A Weighty Business


The countdown starts; it’s now mere hours away from the start of the first race. And one place in Singapore Turf Club (STC) is abuzz with crucial activity - the Weighing Room.


So, what exactly happens in the Weighing Room each weekend? Yes, weighing scales are used and weights (of jockeys) are taken. As simple and straightforward as it sounds, what goes on in the Weighing Room is very distinctive and mission critical to racing operations.


With three hours to the first race of the day, you’ll find Pauline Ng, Head of Stables doubling up as a Clerk of Scales, overseeing the operations within the Weighing Room. Her team can be seen busy preparing barrier reports indicating the barrier positions of each horse in a race, scratching reports of horses striked off from races, and jockey declarations. It’s a rigorous and tedious process, but this prep is done to ensure that jockeys weigh in and out accurately with the correct gears for races in their respective weight class, and most importantly, are within the acceptable weight range for their race.  


A veteran in the horseracing industry, Pauline first joined STC in 2000. In her role as Clerk of Scales, she oversees a team of six who possess unique qualities such as a good memory, exceptional mental calculation skills, and the ability to think on their feet and make informed decisions in quick time.


Meet Pauline Ng, Head of Stables, who doubles up as Clerk of Scales during the weekend races


A rigorous process takes place at the Weighing Room so that races run according to schedule


“The Weighing Room acts like a core information hub on race day. All critical information including jockey changes or stand downs and horse withdrawals, flows through the room. It is our task to promptly and accurately disseminate information to the right departments, to ensure racing runs like a well-oiled clockwork,” Pauline stated.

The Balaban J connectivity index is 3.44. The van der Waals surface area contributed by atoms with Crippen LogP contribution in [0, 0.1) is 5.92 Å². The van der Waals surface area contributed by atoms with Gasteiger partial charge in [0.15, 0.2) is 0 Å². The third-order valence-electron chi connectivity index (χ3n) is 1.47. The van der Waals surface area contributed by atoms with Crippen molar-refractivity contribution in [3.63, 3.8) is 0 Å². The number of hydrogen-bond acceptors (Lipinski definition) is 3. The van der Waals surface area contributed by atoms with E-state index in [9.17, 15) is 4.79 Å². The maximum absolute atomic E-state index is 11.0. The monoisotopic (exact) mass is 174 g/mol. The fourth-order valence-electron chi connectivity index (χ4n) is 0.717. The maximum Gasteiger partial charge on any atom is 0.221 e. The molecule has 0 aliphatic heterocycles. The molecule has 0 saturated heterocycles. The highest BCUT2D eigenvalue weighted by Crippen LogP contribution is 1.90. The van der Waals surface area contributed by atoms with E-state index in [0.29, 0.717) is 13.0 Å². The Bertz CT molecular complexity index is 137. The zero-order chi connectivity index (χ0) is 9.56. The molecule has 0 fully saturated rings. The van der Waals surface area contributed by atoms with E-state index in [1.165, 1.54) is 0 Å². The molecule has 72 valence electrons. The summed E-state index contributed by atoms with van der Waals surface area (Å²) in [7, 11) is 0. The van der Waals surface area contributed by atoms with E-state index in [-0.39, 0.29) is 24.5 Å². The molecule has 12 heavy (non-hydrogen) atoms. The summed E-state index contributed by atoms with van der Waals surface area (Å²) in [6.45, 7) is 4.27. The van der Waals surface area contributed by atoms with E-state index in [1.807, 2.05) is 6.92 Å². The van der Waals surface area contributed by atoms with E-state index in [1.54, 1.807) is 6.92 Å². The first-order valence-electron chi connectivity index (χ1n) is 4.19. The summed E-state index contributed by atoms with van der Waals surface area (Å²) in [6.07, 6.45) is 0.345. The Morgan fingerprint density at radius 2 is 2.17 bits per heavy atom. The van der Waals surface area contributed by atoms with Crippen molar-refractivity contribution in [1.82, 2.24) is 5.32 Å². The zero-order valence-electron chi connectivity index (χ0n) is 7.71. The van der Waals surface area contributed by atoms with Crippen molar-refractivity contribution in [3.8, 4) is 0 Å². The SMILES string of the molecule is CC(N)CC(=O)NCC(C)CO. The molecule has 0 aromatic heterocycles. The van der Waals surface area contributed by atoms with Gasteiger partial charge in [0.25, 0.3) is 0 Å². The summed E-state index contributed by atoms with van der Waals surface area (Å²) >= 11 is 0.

There is much interplay between the Weighing Room team and colleagues from broadcasting, racing operations, judges, stipendiary stewards, tracks and veterinary, even Singapore Pools. Just about anyone will stop by for information, hence the team needs to be on top of all going-ons and be able to answer any queries.


As the first race nears, jockeys can be seen lining up for their weigh outs. Each horse in a race has to carry a certain amount of weight and jockeys weigh out to ensure they and their gear are the right weight. After the race the jockey must weigh in with all his gear, to confirm that the horse carried the right weight.  


It is important for the team to flag any weight discrepancies to the stipendiary stewards as such errors impact fairness and affect the results of a race. This is also one of the reasons why the team must be observant and detail-oriented amidst working in a fast-paced environment. 


Jockeys lining up for their weigh outs prior to the race


The Weighing Room where activity is abuzz on race days


“Our responsibility is to ensure that weigh outs and ins are done swiftly and accurately, and that we have all the information on hand when a sudden enquiry comes in. We do this so that all races can move forward without any delays,” Pauline shared.


Weigh outs, while not at the Weighing Room, follow the same robust process to ensure smooth proceedings on race day


Looking ahead, Pauline notes that the motivating factors driving the team forward each day revolves around one important goal – to shift people’s perception to see horse racing as a sport. She hopes to expose younger audiences to the sport, and work towards bringing the Club back to its glory days when visitors numbered in the tens of thousands.


“The dream of introducing this very special sport of kings to a wider audience pushes us to deliver only the best race experience for our guests and we will not stop till we get there!” Pauline exclaimed.



May 2022